that the property is handed over to Mary Roy by her family.
After fighting for over four decades Mary finally got her equal share of her
father's property. She fought not just for her rights in her father's property
but for all the Christian women who were denied their right to property .
Benefits of UCC
With the implementation of healthy and robust personal laws and by equality
embracing both men and women, there will be no gender biases in our sovereign
democratic republican country thus promoting gender parity. There will be no
place for special privileges or politicization of issues on the grounds of
religion or community. Young generation and students would be quite motivated
and inspired to observe that their homeland has weighed humanity, equality and
modesty on the same scale.
Also through the introduction of UCC, we might enlighten the stereotypes behind
every culture and faith.
Everybody would be able to enjoy the same rights as mentioned under one discrete
law. Thus, this will lead to an increase in the fulfilment of the Constitutional
objectives like Unity, Integrity and Fraternity.
But on the other hand, such an independent and discrete law for all the citizens
might lead to a feeling of encroachment on personal freedom of the Indian
citizens. UCC might also question certain age-old and downtrodden issues which
might lead to unnatural consequences and risks in the state.
Such an act by the legislature might also prove to be violative of Article 25 of
the Indian Constitution and may also lead to internal aggression, rebellions and
communal wars. Moreover, the scope of religious freedom will be reduced and the
administration of the country will not remain focused on its implemented
A woman's liberty, authorization and upliftment has always triggered a huge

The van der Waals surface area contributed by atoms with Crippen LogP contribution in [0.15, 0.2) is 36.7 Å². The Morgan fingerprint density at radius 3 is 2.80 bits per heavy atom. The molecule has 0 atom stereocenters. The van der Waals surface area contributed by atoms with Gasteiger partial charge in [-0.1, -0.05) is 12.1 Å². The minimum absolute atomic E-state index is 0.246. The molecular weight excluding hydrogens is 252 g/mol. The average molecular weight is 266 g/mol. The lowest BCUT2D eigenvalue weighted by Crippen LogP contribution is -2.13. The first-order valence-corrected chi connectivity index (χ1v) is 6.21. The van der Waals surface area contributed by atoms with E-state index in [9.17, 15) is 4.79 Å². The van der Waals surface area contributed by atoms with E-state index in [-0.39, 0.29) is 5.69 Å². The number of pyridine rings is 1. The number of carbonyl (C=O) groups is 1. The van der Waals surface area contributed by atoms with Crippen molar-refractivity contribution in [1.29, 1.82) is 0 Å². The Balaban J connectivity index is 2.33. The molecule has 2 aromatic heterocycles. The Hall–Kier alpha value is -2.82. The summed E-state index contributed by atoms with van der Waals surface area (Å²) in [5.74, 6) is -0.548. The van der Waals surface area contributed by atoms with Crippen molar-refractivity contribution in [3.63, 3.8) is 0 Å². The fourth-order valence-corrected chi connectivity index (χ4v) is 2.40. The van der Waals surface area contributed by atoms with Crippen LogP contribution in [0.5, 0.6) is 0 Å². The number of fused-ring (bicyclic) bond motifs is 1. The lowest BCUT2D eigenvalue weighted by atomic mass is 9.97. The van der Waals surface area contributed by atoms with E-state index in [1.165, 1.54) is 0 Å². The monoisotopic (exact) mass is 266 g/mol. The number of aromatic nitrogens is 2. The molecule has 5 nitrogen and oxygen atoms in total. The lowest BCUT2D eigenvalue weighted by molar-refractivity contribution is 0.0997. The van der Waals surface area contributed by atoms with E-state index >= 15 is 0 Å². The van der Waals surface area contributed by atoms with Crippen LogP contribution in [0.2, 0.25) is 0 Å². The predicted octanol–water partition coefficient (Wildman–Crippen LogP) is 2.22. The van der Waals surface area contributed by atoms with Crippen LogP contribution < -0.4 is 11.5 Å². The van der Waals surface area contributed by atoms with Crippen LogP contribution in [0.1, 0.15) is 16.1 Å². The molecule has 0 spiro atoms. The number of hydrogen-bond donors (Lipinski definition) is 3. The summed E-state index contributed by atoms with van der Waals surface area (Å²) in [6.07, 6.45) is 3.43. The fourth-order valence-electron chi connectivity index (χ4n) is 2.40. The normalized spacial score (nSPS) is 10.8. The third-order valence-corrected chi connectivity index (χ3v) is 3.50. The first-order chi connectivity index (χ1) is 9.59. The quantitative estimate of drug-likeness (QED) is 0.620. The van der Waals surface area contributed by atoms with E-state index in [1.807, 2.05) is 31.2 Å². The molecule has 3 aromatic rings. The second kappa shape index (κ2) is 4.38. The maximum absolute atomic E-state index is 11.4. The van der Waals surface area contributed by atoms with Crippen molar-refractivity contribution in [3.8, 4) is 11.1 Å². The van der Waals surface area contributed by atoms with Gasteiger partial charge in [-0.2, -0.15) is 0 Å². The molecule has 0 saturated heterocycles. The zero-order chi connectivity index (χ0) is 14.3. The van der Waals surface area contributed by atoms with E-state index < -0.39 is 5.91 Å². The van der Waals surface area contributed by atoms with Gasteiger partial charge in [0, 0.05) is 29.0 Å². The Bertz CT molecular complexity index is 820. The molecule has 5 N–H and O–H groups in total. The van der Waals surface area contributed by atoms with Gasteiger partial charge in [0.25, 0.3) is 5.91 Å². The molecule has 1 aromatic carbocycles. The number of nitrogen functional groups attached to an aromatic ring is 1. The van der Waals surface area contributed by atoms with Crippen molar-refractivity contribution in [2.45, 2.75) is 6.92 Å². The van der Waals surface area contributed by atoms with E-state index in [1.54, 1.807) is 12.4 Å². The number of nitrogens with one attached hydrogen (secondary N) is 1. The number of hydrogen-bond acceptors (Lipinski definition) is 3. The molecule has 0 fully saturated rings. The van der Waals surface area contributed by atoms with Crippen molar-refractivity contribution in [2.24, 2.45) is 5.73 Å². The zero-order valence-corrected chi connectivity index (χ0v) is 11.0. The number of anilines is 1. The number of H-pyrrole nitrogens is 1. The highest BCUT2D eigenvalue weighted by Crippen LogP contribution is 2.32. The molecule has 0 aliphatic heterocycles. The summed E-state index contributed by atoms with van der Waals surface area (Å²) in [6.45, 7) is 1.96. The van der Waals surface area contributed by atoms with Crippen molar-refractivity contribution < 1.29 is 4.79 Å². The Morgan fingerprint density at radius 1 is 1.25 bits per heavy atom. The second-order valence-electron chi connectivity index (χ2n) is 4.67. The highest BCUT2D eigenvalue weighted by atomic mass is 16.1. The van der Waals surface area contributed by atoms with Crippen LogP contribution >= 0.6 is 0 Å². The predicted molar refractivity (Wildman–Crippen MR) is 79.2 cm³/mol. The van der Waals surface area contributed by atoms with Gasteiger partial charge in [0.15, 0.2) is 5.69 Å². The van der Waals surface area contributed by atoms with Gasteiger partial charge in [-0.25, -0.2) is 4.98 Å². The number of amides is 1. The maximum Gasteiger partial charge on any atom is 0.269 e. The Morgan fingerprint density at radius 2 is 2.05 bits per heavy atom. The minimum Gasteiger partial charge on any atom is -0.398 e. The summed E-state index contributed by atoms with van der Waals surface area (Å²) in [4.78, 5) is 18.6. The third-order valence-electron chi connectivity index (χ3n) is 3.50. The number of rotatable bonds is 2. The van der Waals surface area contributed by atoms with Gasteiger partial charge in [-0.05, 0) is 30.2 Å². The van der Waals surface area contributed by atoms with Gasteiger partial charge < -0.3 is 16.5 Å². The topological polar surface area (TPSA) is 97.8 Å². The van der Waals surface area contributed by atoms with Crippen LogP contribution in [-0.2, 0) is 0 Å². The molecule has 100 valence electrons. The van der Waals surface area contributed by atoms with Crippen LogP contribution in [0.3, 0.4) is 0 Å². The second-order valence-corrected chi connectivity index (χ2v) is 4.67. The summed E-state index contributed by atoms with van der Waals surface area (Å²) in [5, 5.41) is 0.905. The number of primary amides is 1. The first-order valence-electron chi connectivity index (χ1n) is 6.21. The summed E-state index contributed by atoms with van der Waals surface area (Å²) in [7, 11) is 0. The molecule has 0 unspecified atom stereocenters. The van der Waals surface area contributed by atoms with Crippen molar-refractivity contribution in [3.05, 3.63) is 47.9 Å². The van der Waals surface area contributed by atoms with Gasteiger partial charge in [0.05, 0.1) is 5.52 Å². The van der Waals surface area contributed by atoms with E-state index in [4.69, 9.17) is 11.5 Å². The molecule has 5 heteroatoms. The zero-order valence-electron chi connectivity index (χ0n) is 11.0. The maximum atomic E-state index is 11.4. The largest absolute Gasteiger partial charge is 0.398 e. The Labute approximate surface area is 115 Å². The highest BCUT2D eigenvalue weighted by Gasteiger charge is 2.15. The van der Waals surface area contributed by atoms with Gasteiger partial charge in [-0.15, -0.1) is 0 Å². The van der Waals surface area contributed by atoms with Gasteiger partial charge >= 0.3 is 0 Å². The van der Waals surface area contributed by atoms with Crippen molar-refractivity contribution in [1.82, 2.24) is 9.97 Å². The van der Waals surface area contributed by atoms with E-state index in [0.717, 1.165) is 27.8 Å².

discussion and debate in the Indian society but hardly any major or
revolutionary development has been recorded so far. There has been an enormous
lapse in the Hindu laws but the Muslim, Christian and Parsi laws still continue
to be very stringent in their practice. This is the sole reason that has kept a
woman at the grace of the other gender throughout their life.
Thus, UCC is undoubtedly the need of the society in today's contemporary times
but such a drastic revolution will not take place in just one day, it will take
years and years for UCC to come into effect. The measure of UCC has to be an
evolution and not a revolution. Hence, Uniform Civil Code is now halfway on
their complete implementation to abolish injustice in the patriarchal society.
It might seem that UCC is a bane for society but over a period of time, by
maturation and amendment of certain personal laws it will definitely prove to be
a great boon for women as well as the country.
Thus, the Indian nationals cannot exhaustively rely on the Parliamentarians to
pass a bill and implement a law. Instead, it is the primary liability of the
Judiciary as well as the Honorable Supreme Court to widen the outlook and bring
about gradual and progressive evolution of various personal laws through their
interpretation of provisions and statutes.
Such amendments before getting into force need to be firstly, analyse and
secondly, accepted by the society as a measure of healthy development for the
public at large. Thus, at a future date we as a country might reach this stage
where the personal laws that are in conflict with the Fundamental objectives of
the Constitution are eradicated through step-by-step amendments and that would
be a day when we would address India as a fully developed country.